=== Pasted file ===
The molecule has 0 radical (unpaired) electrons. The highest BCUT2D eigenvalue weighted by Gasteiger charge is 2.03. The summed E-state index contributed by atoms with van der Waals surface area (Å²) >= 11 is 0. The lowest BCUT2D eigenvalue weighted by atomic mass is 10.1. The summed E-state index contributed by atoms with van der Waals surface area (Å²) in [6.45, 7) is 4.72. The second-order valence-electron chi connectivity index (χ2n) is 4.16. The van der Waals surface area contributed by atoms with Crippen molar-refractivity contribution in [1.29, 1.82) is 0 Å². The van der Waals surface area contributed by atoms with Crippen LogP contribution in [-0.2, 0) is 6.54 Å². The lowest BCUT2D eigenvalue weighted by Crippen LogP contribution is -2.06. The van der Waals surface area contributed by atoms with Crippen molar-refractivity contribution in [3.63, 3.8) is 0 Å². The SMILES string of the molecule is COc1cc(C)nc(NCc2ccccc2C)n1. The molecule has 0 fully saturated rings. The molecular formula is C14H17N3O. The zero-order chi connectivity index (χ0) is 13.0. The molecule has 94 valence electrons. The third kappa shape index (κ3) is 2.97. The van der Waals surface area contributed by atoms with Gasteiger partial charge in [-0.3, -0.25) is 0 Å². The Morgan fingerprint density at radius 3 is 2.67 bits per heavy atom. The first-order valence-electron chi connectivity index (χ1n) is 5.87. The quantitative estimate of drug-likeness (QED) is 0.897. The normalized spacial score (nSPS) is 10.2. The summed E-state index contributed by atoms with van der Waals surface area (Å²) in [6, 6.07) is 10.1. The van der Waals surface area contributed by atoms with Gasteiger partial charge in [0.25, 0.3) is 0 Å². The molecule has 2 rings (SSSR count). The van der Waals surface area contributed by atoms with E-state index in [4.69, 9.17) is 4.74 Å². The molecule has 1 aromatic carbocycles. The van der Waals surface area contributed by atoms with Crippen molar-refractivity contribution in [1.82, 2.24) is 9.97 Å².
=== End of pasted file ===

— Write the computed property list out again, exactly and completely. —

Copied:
The molecule has 0 radical (unpaired) electrons. The highest BCUT2D eigenvalue weighted by Gasteiger charge is 2.03. The summed E-state index contributed by atoms with van der Waals surface area (Å²) >= 11 is 0. The lowest BCUT2D eigenvalue weighted by atomic mass is 10.1. The summed E-state index contributed by atoms with van der Waals surface area (Å²) in [6.45, 7) is 4.72. The second-order valence-electron chi connectivity index (χ2n) is 4.16. The van der Waals surface area contributed by atoms with Crippen molar-refractivity contribution in [1.29, 1.82) is 0 Å². The van der Waals surface area contributed by atoms with Crippen LogP contribution in [-0.2, 0) is 6.54 Å². The lowest BCUT2D eigenvalue weighted by Crippen LogP contribution is -2.06. The van der Waals surface area contributed by atoms with Crippen molar-refractivity contribution in [3.63, 3.8) is 0 Å². The SMILES string of the molecule is COc1cc(C)nc(NCc2ccccc2C)n1. The molecule has 0 fully saturated rings. The molecular formula is C14H17N3O. The zero-order chi connectivity index (χ0) is 13.0. The molecule has 94 valence electrons. The third kappa shape index (κ3) is 2.97. The van der Waals surface area contributed by atoms with Gasteiger partial charge in [-0.3, -0.25) is 0 Å². The Morgan fingerprint density at radius 3 is 2.67 bits per heavy atom. The first-order valence-electron chi connectivity index (χ1n) is 5.87. The quantitative estimate of drug-likeness (QED) is 0.897. The normalized spacial score (nSPS) is 10.2. The summed E-state index contributed by atoms with van der Waals surface area (Å²) in [6, 6.07) is 10.1. The van der Waals surface area contributed by atoms with Gasteiger partial charge in [0.25, 0.3) is 0 Å². The molecule has 2 rings (SSSR count). The van der Waals surface area contributed by atoms with E-state index in [4.69, 9.17) is 4.74 Å². The molecule has 1 aromatic carbocycles. The van der Waals surface area contributed by atoms with Crippen molar-refractivity contribution in [1.82, 2.24) is 9.97 Å².